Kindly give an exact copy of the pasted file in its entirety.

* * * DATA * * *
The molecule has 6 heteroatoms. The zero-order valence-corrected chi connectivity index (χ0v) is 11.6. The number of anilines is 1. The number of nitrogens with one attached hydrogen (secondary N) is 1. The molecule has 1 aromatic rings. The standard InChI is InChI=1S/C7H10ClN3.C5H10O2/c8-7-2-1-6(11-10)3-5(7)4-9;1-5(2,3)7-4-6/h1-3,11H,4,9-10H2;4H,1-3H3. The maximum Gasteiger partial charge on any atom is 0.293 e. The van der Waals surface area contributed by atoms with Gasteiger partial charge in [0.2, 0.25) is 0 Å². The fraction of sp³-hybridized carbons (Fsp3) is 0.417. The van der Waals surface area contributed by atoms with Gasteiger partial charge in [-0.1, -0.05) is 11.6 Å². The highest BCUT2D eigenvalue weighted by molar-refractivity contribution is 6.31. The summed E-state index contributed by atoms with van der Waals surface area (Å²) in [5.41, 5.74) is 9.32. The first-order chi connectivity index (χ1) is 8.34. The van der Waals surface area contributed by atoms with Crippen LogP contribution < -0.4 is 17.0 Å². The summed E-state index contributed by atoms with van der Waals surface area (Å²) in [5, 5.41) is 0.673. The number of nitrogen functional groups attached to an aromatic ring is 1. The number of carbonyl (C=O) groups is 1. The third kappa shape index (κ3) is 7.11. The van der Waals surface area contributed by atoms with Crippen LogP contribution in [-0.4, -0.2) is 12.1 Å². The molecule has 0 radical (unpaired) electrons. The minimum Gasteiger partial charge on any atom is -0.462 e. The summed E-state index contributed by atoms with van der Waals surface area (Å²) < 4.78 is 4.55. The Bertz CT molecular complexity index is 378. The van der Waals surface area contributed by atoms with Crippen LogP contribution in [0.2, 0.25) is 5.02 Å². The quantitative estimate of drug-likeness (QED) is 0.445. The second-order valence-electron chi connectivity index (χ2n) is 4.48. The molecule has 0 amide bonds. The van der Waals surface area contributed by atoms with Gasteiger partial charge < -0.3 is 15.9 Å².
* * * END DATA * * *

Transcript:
The molecule has 6 heteroatoms. The zero-order valence-corrected chi connectivity index (χ0v) is 11.6. The number of anilines is 1. The number of nitrogens with one attached hydrogen (secondary N) is 1. The molecule has 1 aromatic rings. The standard InChI is InChI=1S/C7H10ClN3.C5H10O2/c8-7-2-1-6(11-10)3-5(7)4-9;1-5(2,3)7-4-6/h1-3,11H,4,9-10H2;4H,1-3H3. The maximum Gasteiger partial charge on any atom is 0.293 e. The van der Waals surface area contributed by atoms with Gasteiger partial charge in [0.2, 0.25) is 0 Å². The fraction of sp³-hybridized carbons (Fsp3) is 0.417. The van der Waals surface area contributed by atoms with Gasteiger partial charge in [-0.1, -0.05) is 11.6 Å². The highest BCUT2D eigenvalue weighted by molar-refractivity contribution is 6.31. The summed E-state index contributed by atoms with van der Waals surface area (Å²) in [5.41, 5.74) is 9.32. The first-order chi connectivity index (χ1) is 8.34. The van der Waals surface area contributed by atoms with Crippen LogP contribution < -0.4 is 17.0 Å². The summed E-state index contributed by atoms with van der Waals surface area (Å²) in [5, 5.41) is 0.673. The number of nitrogen functional groups attached to an aromatic ring is 1. The number of carbonyl (C=O) groups is 1. The third kappa shape index (κ3) is 7.11. The van der Waals surface area contributed by atoms with Crippen LogP contribution in [-0.4, -0.2) is 12.1 Å². The molecule has 0 radical (unpaired) electrons. The minimum Gasteiger partial charge on any atom is -0.462 e. The summed E-state index contributed by atoms with van der Waals surface area (Å²) < 4.78 is 4.55. The Bertz CT molecular complexity index is 378. The van der Waals surface area contributed by atoms with Crippen LogP contribution in [0.2, 0.25) is 5.02 Å². The quantitative estimate of drug-likeness (QED) is 0.445. The second-order valence-electron chi connectivity index (χ2n) is 4.48. The molecule has 0 amide bonds. The van der Waals surface area contributed by atoms with Gasteiger partial charge < -0.3 is 15.9 Å².